Senior mobility: a national challenge for Japan
At more than a quarter of the population, over 65s in Japan have become a key national mobility concern. In response, public authorities are coming up with innovative solutions.
Kane Tanaka is a national treasure. At 116, this Japanese woman is the oldest person alive. And she’s far from the exception: a record number of more than 70,000 centenarians live in Japan, a phenomenon that shows no sign of abating. Demographers estimate that senior citizens will account for 40% of people in Japan in 2060. This aging population, chiefly due to a decrease in birth rates on the archipelago, is a huge mobility challenge in terms of making sure that seniors can get around safely. They need to be able to go to the doctor, do their grocery shopping and even get to the office, since one in three retired people in Japan still work.
Stickers for senior drivers
In 2016, in response to the increasing number of road accidents caused by elderly drivers (more than 53% of the total), the Japanese government set to work to address the issue of senior mobility. Prime minister Shinzō Abe founded a dedicated working group, which recommended a set of measures. The first was to put a sticker in the shape of a four-leaf clover on the backs of vehicles, like learner plates for student drivers. Named the Senior Citizen Mark, it shows other motorists that the driver is elderly so that they take extra care. The sticker is optional for drivers over 70, but compulsory for the over 75s, who risk being fined if they do not comply. Cognitive testing is also commonplace for drivers over 75, and has to be renewed every three years.
Reduced rates and pilot policies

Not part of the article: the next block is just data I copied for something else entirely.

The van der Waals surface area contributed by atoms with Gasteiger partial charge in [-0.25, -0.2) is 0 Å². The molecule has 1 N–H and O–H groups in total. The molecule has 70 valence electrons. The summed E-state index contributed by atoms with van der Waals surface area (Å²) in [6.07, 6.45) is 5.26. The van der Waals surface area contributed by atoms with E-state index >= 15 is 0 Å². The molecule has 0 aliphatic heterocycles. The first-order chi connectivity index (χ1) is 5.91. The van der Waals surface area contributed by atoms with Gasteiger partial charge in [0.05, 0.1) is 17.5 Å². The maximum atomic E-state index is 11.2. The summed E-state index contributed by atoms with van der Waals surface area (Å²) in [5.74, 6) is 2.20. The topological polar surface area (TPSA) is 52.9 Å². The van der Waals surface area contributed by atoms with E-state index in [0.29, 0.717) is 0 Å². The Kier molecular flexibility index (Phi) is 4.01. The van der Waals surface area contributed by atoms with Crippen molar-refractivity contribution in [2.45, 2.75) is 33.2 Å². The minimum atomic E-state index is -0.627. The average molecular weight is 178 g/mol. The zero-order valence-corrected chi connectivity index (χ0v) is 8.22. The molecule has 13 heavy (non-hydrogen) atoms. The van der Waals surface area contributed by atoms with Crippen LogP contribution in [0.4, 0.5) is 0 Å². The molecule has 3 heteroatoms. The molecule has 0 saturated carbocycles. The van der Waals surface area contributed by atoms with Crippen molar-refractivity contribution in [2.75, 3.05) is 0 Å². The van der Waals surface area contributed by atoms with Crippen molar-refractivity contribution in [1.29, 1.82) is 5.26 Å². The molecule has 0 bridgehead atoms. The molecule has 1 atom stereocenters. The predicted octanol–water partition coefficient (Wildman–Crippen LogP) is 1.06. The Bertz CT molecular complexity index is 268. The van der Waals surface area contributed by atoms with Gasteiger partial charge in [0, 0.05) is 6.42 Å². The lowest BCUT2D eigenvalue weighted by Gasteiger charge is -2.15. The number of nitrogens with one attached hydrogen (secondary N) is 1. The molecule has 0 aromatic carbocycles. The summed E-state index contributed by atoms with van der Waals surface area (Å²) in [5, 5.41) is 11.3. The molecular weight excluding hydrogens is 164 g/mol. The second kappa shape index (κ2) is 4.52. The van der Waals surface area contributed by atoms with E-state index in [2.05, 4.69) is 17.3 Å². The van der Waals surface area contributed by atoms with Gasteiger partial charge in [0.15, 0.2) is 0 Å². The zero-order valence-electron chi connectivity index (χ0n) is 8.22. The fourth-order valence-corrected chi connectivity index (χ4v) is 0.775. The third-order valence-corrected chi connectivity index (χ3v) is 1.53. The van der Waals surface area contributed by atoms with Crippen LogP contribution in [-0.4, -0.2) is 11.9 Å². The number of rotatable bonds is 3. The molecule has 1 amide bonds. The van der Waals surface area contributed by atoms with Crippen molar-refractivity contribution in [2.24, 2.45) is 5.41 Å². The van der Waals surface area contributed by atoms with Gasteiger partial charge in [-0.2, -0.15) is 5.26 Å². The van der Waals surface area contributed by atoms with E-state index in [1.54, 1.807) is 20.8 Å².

Every attempt is made to encourage elderly people to avoid driving. In Tokyo, senior drivers who agree to give up their license are issued a graduation certificate giving them access to preferential taxi rates, special public transportation subscriptions and even reduced prices in stores.
But Japan also looks to technological innovation to help change behaviors. In Kanagawa prefecture, in the suburbs of Tokyo, a company named Robot Taxi provides autonomous taxis to help senior citizens get around. These driverless taxis take passengers from their homes to a nearby supermarket and back again, with the goal of promoting safe mobility for elderly people. The system is currently being tested by around 50 people, but may become more widespread across all of Japan next year.
However, it’s in rural areas that Japanese seniors struggle the most with getting around. To combat social exclusion and a lack of mobility, elderly people in Nishikata, 115 kilometers from Tokyo, can now take the Robot Shuttle Dena, a self-driving, six‑person vehicle, to the nearest medical center. Other stops, such as the bank and shopping mall, are set to be added to the driverless bus’ route soon, to help elderly people regain their independence and mobility. And the government is looking into developing this mode of transportation in other rural regions.
Plans for a special driving license for seniors
At the national level, authorities are focusing their initiatives on electric cars. The Japanese minister for industry recently announced the rollout of an €800 grant for all purchases of a one- or two-seater electric vehicle. Drivers of these cars would be allowed to take only a limited selection of roads. In addition, the country’s police force may soon set up a special driving license for seniors, under which they would only be authorized to drive vehicles fitted with urgent braking technology. These measures could also inspire other Western countries with aging populations. The World Health Organization estimates that nearly two billion people worldwide will be aged over 60 in 2050.